With this limited edition Hublot Big Bang Bullet Bang, the relatively young brand keeps experimenting with materials. While not particularly unfamiliar to those designing jet engines, electronic components, and Formula One cars, they are extremely rarely employed by the local watch-builders: the industry is traditionally quite conservative when it comes to materials. This new member of the highly popular Big Bang family uses a highly scratch-resistant (and also quite dressy if you use it to make an expensive watch) Cermet ceramic material.
Let me start with a total disclosure here: I am a big fan of Hublot’s Big Bang series. Although having certain problems with legibility (especially, their ‘All Black’ models), there is something about the Big Bang, that makes some people fall in love with the watch in a moment they see it. So, you must understand I am a little, to say the least, biased here. Okay, here we go with the Hublot Big Bang Bullet Bang limited edition watch.
Considered one of the most interesting watches exhibited at the recent Baselworld 2008 show, the Hublot Big Bang Bullet Bang totally deserves ‘The Best of Basel World 2008 watch collection’ title. This device, which is limited to only 500 individually numbered pieces, sports its oversized case and the signature bezel that is attached to the body with the usual six H-shaped screws are crafted from a unique alloy made of ceramic and tungsten and a trifle of bronze that gives the final material its familiar look.
The material is not brand new: Cermet is widely used in the manufacture of resistors, capacitors, and other electronic components which may experience high temperatures. They use Cermets even in saws and other brazed tools due to their superior wear and corrosion properties.
Being almost absolutely scratch-resistant, this alloy has a definite advantage over the DLC coating: you can make it just about any metal color you like, not only that Emo-style matte black. This particular watch looks like it’s crafted of gold.
Just like any other Big Bang watch, the Bullet Bang features a 44mm case with titanium H-shaped screws and a sapphire crystal with anti-reflective coating.
Although the officially specified diameter of the body doesn’t sound especially intimidating, I must warn you that the integrated lugs are rather long: the watch is a bit more than 50 millimeters long and will basically cover all width of your wrist. At 14 millimeters from top to bottom, the timepiece is also quite thick, so make sure that your shirt’s cuffs are wide enough not to make wearing this beauty a pain.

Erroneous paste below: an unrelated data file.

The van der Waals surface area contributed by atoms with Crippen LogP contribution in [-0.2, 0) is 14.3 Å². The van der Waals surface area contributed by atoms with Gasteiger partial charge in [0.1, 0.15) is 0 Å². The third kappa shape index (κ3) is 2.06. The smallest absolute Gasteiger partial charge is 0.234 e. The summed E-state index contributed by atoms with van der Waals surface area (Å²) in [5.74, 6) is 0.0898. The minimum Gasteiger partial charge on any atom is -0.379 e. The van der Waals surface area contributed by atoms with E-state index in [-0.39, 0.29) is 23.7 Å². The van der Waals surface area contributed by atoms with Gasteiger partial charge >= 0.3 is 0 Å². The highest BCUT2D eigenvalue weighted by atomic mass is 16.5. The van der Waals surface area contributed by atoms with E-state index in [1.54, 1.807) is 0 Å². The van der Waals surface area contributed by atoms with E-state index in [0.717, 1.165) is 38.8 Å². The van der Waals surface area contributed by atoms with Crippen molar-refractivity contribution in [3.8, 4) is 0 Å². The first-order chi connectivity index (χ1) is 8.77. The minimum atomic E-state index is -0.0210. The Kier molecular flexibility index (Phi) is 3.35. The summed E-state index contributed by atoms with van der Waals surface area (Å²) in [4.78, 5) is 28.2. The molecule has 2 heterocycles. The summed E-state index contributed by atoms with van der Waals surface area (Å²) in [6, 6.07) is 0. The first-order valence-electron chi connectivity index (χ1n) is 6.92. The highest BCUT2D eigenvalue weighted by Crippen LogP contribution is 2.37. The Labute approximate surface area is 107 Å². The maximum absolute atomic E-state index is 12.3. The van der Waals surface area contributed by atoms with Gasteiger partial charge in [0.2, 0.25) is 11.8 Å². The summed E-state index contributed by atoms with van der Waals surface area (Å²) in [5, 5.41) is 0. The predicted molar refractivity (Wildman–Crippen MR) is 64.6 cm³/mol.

The setting crown is made of black PVD steel with a black rubber insert that seems to match in color and texture the usual rubber strap. The strap looks extremely cool here, but the voice of wisdom whispers that during especially hot days, your sweaty wrist will not feel especially comfortable, however getting a replacement strap made from more, um, breathable material may be a problem because of the way the strap is secured to the case.
Also, I don’t really understand why they opted for such material except for pure esthetics: rated for water resistance of up to 100 meters, the gadget is suitable for taking a shower or some minor swimming, but that’s clearly not a diving watch.
Being a traditional automatic column-wheel chronograph, the Bullet Bang is powered by the HUB44 RAC movement, which is based on the well-known ETA Valjoux 7750 column-wheel chronograph caliber.
Perhaps, one of the most popular ebauche among watchmakers all over the world (at least, among those who cannot afford developing and making their own calibers,) the ETA Valjoux 7750 was slightly modified by Hublot’s partner La Joux-Perret: the movement’s rotor was skeletonized and equipped with the signature tungsten carbide oscillating weight.
It is, however, the same bullet-proof mechanism that has a reputation of a movement that is both highly reliable, easy to service and relatively accurate.
The dial is another winning point of this timepiece.
While many 7750-based chronographs look like identical twins, this one actually looks very original thanks to their signature stylized Arabic numerals and massive, applied hour markers. Although I would prefer the slots in the elements to be filled with some Superluminova (however thin those patches would be), I must say that nighttime legibility is still more than adequate: the black lume glows quite brightly in darkness and you can easily read time even without a pilot marking at 12 (still, it would be a good idea to place one there for reference).
Review Score: 4/5
Build quality: 4/5
Overall Legibility: 4/5
Nighttime Legibility: 4.5/5
Value for money: 3/5
Hublot Big Bang Bullet Bang Cermet specification
Price: $25,000 (MSRP)
Movement: Automatic column-wheel chronograph, Caliber HUB44 RAC, base ETA Valjoux 7750, Swiss Made
Case: Microblasted Cermet ceramic, scratch-resistant
Complications: Chronograph, Date
Dial: Matt black with satin-finish figures and applique index markers, in Cermet color
Strap: Adjustable smooth black rubber
Water resistance: 100 meters
Size: 44.00 mm
Case height: 14.00 mm
Limited edition of 500 pieces